Child's Ballads/257


AEdit

THERE is a stane in yon water,
It's lang or it grow green;
It's a maid that maks her ain fortune,
It'll never end its leen.
Burd Bell was na full fyfteen
Till to service she did gae;
Burd Bell was na full sixteen
Till big wi bairn was scho.

  • * * * *

'Burd Bell she is a gude woman,
She bides at hame wi me;
She never seeks to gang to church,
But bides at hame wi me.'
It fell ance upon a day
She fell in travail-pain;
He is gane to the stair-head
Some ladies to call in.
'O gin ye hae a lass-bairn, Burd Bell,
A lass-bairn though it be,
Twenty ploughs bot and a mill
Will mak ye lady free.
'But gin ye hae a son, Burd Bell,
Ye'se be my wedded wife,
. . . .
. . . .'
The knichts they knack their white fingers,
The ladies sat and sang,
Twas a' to cheer bonnie Burd Bell,
She was far sunk in pain.

  • * * * *

Earl Patrick is to his mither gane,
As fast as he could hie:
'An askin, an askin, dear mither,
An askin I want frae thee.
'Burd Bell has born to me a son;
What sall I do her wi?'
'Gie her what ye like, Patrick,
Mak na her your ladie.'
He has gane to bonnie Burd Bell,
Hir heart was pressd wi care:
. . . .
. . . .
'My father will dee, bonnie Burd Bell,
My mither will do the same,
And whan ye hear that they are gane
It's then I'll bring ye hame.'
Earl Patrick's bigget to her a bour,
And strawn it round wi sand;
He coverd it wi silver on the outside,
Wi the red gowd within.
It happened ance upon a day
She was kaiming his yellow hiar,
. . . .
. . . .
'Your father is dead, Earl Patrick,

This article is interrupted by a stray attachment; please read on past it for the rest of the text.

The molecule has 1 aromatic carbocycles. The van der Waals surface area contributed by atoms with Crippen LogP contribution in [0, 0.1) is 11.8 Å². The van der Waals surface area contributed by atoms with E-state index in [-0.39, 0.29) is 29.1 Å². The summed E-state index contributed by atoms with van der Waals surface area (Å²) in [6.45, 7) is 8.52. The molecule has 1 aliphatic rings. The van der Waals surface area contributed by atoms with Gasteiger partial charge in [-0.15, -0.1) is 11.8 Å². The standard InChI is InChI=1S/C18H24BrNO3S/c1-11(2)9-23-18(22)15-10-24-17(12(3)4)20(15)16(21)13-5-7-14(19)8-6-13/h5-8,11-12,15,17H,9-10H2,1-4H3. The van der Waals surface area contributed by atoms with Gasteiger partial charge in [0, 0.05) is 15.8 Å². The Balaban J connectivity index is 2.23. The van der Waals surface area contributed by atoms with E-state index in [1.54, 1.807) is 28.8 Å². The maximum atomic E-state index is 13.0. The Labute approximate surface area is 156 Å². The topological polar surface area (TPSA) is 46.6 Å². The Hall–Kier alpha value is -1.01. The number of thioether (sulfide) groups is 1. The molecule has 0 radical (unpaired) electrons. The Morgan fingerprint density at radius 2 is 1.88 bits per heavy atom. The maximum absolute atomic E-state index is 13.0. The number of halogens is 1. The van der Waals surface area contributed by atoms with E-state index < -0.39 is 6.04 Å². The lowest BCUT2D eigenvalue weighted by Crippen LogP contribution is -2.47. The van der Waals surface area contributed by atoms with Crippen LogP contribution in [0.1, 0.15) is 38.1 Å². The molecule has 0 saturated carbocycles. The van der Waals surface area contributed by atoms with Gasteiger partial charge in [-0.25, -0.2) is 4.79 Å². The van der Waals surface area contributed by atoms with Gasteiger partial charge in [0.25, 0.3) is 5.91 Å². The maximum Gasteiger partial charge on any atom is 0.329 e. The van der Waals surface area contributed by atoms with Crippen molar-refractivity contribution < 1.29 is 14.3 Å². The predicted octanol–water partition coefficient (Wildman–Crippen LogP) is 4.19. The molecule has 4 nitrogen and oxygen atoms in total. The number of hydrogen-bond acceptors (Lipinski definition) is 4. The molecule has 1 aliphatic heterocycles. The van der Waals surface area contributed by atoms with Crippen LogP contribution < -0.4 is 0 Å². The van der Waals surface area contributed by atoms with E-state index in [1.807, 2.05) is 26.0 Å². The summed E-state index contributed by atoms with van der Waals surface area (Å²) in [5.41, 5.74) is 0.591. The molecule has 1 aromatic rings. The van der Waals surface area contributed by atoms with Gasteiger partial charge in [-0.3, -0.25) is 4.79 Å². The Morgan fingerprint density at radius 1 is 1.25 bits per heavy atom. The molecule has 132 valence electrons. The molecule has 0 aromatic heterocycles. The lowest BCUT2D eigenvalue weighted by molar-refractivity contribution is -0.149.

Your mither is the same;
And what is the reason, Earl Patrick,
Ye winna tak me hame?'
'I've bigget to you a bonnie bour,
I've strawn it round wi sand;
I've coverd it wi silver on the outside,
Wi gude red gowd within.
'If eer I marry anither woman,
Or bring anither hame,
I wish a hundred evils may enter me,
And may I fa oure the brim!'
It was na very lang after this
That a duke's dochter he's wed,
Wi a waggon fu of gowd
. . . .
Burd Bell lookit oure her castle-wa,
And spied baith dale and down,
And there she saw Earl Patrick's aunt
Come riding to the town.
'What want ye here, Earl Patrick's aunt?
What want ye here wi me?'
'I want Earl Patrick's bonnie young son;
His bride fain wad him see.'
'I wad like to see that woman or man,
Of high or low degree,
That wad tak the bairn frae my foot
That I ance for bowd my knee.'

  • * * * *

'Burd Bell, she's the bauldest woman
That ever I did see:'
'It's I'll gang to bonnie Burd Bell,
She was never bauld to me.'
Burd Bell lookit oure her castle-wa,
Behauding brave dale and down,
And there she spied him Earl Patrick
Slowly riding to the town.
'What said ye to my great-grand-aunt
. . . .
. . . .
. . . .'
'I said nathing to your great-grand-aunt
But I will say to thee:
I wad like to see the woman or man,
Of high or low degree,
That wad tak the bairn frae my foot
I ance for bowd my knee.
'O dinna ye mind, Earl Patrick,
The vows ye made to me,
That a hundred evils was enter you
If ye provd fause to me?'
He's turnd him richt and round about,
His horse head to the wind,
The hundred evils enterd him,
And he fell oure the brim.

BEdit

TAKE warning, a' ye young women,
Of low station or hie,
Lay never your love upon a man
Above your ain degree.
Thus I speak by Burd Isbel;
She was a maid sae fair,
She laid her love on Sir Patrick,
She'll rue it for evermair.
And likewise, a' ye sprightly youths,
Of low station or hie,
Lay never your love upon a maid
Below your ain degree.
And thus I speak by Sir Patrick,
Who was a knight sae rare;
He's laid his love on Burd Isbel,
He'll rue it for evermair.
Burd Isbel was but ten years auld,
To service she has gane;
And Burd Isbel was but fifeteen
Whan her young son came hame.
It fell ance upon a day
Strong travelling took she;
None there was her bower within
But Sir Patrick and she.
'This is a wark now, Sir Patrick,
That we twa neer will end;
Ye'll do you to the outer court
And call some women in.'